from the District Court of Cass County, East Central Judicial
District, the Honorable Steven E. McCullough, Judge.
Schmitz Olson, Assistant State's Attorney, Fargo, ND, for
plaintiff and appellee.
Patrick O'Day Jr., Fargo, ND, for defendant and
1] Joshua Cook appeals from a criminal judgment after a jury
found him guilty of possession of methamphetamine with intent
to deliver, possession of heroin, possession of methadone,
possession of drug paraphernalia, and possession of
marijuana. We conclude the district court did not abuse its
discretion by admitting evidence after proper foundation was
laid, the court did not abuse its discretion by not granting
a departure from the mandatory minimum sentence, and the
court did not err in considering Cook's prior convictions
when sentencing. Therefore, we affirm the criminal judgment.
2] On August 22, 2016, officers arrived at a hotel in Fargo
to investigate possible drug trafficking. Cook exited the
room and officers detained him. During a pat down of Cook,
officers found and removed a small blue bag in Cook's
front pants pocket. Inside the room, another individual was
detained. An officer placed the small blue bag on top of a
counter inside the hotel room. Officers conducted a cursory
search of the room and did not observe any drugs in plain
view. Officers then waited for the canine unit to arrive and
everyone exited the room leaving the blue bag on the counter.
3] Another officer arrived with his canine and began a sniff
of the hotel room. The canine alerted to an odor on the
counter, grabbed the blue bag, thrashed it around, dropped
it, and sniffed it. The canine gave his final response,
indicating the odor of a controlled substance was present.
After the canine and the officer finished the search,
additional baggies were in plain view that were not present
before they entered the room. One of the baggies was located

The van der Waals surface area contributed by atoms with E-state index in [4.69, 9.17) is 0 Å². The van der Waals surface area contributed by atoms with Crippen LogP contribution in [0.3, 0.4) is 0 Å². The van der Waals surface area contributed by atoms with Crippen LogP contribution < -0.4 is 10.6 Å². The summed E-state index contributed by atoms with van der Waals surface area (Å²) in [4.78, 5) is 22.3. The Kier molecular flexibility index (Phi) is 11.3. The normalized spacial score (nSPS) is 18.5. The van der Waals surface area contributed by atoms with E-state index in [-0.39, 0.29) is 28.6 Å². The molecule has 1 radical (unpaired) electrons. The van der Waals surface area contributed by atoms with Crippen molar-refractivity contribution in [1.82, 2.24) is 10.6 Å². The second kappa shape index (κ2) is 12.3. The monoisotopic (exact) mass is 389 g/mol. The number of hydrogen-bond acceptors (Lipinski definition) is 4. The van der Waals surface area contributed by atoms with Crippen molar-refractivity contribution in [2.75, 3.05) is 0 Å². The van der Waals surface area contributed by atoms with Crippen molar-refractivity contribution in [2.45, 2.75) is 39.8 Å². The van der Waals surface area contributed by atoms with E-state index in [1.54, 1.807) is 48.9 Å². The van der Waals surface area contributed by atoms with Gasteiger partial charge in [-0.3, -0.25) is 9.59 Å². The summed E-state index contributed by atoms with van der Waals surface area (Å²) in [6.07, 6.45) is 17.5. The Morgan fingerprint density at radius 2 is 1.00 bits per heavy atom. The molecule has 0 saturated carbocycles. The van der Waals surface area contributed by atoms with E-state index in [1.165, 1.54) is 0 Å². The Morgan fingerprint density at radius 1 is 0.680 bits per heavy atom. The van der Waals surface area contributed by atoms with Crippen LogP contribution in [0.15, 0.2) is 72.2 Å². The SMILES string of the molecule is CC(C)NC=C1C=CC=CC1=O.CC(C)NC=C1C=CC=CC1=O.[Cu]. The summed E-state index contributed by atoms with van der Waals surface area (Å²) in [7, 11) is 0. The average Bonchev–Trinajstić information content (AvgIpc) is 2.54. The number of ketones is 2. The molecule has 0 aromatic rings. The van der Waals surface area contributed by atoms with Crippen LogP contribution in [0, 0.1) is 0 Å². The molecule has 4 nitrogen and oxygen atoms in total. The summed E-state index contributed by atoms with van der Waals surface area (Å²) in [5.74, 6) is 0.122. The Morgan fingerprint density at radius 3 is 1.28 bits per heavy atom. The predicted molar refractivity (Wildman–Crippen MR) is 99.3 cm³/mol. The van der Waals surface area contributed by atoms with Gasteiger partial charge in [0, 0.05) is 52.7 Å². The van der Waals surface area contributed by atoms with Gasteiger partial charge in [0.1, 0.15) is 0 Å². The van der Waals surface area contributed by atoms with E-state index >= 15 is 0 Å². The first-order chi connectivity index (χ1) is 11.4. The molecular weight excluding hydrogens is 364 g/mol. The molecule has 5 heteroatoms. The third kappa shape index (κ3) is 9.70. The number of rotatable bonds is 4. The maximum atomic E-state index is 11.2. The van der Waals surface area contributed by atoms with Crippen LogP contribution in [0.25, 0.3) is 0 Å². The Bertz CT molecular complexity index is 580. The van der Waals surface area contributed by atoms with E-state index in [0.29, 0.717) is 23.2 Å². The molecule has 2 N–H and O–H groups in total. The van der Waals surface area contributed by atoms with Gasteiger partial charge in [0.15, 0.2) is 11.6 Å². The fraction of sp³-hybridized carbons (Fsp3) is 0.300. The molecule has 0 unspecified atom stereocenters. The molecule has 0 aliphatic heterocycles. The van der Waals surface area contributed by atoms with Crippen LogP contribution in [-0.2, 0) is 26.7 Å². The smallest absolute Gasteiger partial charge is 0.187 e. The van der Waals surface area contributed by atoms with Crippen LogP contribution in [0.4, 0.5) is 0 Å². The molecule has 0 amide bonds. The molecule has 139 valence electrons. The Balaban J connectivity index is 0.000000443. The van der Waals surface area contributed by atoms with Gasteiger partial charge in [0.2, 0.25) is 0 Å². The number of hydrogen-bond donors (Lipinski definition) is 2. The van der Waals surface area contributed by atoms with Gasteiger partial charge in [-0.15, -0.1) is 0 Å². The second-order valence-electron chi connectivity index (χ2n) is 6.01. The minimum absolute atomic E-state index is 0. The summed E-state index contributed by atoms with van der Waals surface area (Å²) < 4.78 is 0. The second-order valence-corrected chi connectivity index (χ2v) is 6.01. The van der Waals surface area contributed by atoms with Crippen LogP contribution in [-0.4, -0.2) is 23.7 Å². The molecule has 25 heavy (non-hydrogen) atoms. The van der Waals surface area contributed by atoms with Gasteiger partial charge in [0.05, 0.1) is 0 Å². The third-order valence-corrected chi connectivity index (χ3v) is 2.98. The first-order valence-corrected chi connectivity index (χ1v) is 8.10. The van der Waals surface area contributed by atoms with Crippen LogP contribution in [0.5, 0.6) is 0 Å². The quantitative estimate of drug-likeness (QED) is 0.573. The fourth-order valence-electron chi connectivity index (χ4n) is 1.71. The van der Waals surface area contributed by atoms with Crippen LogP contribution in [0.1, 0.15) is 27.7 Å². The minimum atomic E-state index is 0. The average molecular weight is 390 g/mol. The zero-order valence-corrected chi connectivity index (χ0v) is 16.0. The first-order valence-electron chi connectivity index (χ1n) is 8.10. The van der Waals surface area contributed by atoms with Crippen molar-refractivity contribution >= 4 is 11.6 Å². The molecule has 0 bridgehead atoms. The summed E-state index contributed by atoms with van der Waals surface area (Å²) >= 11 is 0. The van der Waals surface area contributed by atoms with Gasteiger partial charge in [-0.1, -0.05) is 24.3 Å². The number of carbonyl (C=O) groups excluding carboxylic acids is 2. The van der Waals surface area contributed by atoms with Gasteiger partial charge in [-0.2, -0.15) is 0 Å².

a few inches from where the blue bag was originally placed,
the other was on the floor at the base of the counter. The
officer then informed the officers who were waiting outside
the hotel room the locations where the canine alerted to the
odor of a controlled substance.
4] After the canine left, the officers who were waiting
outside the hotel room began their search of the room. The
contents of the blue bag were emptied, inventoried, and
photographed, along with the two baggies that were found on
the floor and counter. In the room the officers found: (1)
two zip sealed baggies with little green dollar signs
containing methamphetamine weighing approximately one
sixteenth of an ounce; (2) three baggies containing
methamphetamine with a combined weight of an eighth of an
ounce; (3) two baggies containing heroin; (4) a scale with
methamphetamine residue; and (5) a glass container with
marijuana in it. The officers also found a key ring in
Cook's pocket which contained a white methadone pill.
5] Officers also searched the vehicle Cook had been driving
and found a backpack located on the front seat containing
indicia of Cook. Officers found hundreds of zip seal baggies
of varying sizes and a small red/pink zip seal baggie
containing methamphetamine inside the backpack. One of the
baggies in the backpack had the same green dollar signs as a
baggie located in the hotel room. Officers located 60 baggies